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Public Schools Have 2-3 Years to Comply With ADA Title II

A new rule from the U.S. Department of Justice requires public schools to ensure that any web or app-based content that impacts student opportunities complies with globally recognized accessibility standards by 2027.

Closeup of a black keyboard with one red key that says "Accessibility" and has an icon of a person in a wheelchair.
Public educational institutions across the U.S. have two or three years, depending on their size, to ensure their web content and mobile apps meet technical accessibility standards adopted in April under Title II of the Americans with Disabilities Act, and some experts say they should start preparing now.

According to the U.S. Department of Justice, the revision aims to provide greater clarity as to how public entities can meet their ADA obligations for web content and mobile app accessibility by pointing them to the Web Content Accessibility Guidelines (WCAG) 2.1, a globally recognized set of standards developed as part of the nonprofit World Wide Web Consortium’s Web Accessibility Initiative. While the consortium updated WCAG 2.1 guidelines in 2023, the DOJ’s new rule only requires schools to come into compliance with the 2018 version.

“Online learning materials and apps need to be usable by every student,” Skip Stahl, senior policy analyst emeritus at the nonprofit Center for Applied Special Technology (CAST), said in a public statement. “These new requirements provide a detailed road map to help schools make that a reality.”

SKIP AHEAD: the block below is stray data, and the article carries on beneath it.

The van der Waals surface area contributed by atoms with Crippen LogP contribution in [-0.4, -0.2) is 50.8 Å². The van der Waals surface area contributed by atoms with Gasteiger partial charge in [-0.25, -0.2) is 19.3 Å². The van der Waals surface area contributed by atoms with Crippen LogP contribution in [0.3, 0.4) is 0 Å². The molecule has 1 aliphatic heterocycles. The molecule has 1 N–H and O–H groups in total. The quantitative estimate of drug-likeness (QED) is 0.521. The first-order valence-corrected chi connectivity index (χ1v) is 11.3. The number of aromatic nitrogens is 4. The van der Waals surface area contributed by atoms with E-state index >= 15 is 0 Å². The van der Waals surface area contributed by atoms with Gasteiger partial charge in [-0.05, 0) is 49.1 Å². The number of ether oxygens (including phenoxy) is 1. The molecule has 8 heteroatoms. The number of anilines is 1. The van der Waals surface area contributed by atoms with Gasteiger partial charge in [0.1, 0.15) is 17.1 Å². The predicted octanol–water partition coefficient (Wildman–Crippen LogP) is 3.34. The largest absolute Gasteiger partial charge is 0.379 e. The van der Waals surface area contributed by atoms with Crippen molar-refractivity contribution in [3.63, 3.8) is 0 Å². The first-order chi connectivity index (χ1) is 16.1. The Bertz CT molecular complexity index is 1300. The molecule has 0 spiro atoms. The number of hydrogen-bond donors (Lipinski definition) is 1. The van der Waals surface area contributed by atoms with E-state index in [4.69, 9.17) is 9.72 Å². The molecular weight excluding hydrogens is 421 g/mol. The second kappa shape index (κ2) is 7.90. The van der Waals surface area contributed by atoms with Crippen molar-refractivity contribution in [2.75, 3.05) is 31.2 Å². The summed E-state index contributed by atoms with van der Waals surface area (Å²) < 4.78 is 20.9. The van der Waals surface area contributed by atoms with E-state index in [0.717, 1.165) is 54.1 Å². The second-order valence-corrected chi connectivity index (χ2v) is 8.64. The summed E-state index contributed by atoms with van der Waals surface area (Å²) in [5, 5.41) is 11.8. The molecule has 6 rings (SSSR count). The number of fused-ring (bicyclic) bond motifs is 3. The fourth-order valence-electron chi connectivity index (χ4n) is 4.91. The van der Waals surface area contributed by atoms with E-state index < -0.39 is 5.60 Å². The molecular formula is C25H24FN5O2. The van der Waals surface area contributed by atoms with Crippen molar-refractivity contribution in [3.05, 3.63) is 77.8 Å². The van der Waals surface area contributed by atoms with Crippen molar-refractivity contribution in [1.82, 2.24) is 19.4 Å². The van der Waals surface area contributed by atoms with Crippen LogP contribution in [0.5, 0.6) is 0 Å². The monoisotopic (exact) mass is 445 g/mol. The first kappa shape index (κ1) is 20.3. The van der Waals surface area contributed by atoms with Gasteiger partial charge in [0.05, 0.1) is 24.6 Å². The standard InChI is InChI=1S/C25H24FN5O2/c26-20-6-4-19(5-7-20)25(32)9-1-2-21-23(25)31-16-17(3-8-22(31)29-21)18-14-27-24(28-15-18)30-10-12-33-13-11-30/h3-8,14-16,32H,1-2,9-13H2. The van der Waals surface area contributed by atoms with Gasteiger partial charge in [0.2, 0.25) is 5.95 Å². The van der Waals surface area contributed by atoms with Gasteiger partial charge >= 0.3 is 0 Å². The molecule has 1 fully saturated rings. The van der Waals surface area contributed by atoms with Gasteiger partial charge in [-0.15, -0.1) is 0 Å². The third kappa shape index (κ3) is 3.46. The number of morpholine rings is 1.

Any web or app-based medium that could impact student opportunity — from content management systems and instructional content to parent communication and registration tools — must achieve WCAG 2.1 Level AA compliance by 2026 or 2027, according to DOJ’s new rule. Schools that serve a jurisdiction with a total population of 50,000 or more must meet these accessibility standards by April 24, 2026, and those that serve less than 50,000 have until April 26, 2027.

“The department believes that it is more efficient and effective for public educational institutions to use the two- or three-year compliance time frame to prepare to make content accessible proactively, instead of having to scramble to remediate content reactively,” the DOJ rule says, explaining the timeline.

The rule identifies five categories of web and app-based content that, under certain circumstances, may not be required to achieve WCAG 2.1 Level AA accessibility: archived web content, legacy electronic documents, content posted by a third party not under the public entity’s control, pre-existing social media posts, and password protected or otherwise secured conventional electronic documents.

According to staff at CAST, the addition of technical standards to Title II of the ADA is a huge step forward for people with and without disabilities.

“What we’ve found through all of our work over 40 years at CAST is that when you universally design your products — when you provide accessibility — way more people use those features than who they are intentionally designed for,” CAST CEO Lindsay Jones said. “It ends up helping everyone.”
Brandi Vesco is a staff writer for the Center for Digital Education. She has a bachelor’s degree in journalism from the University of Missouri and has worked as a reporter and editor for magazines and newspapers. She’s located in Northern Nevada.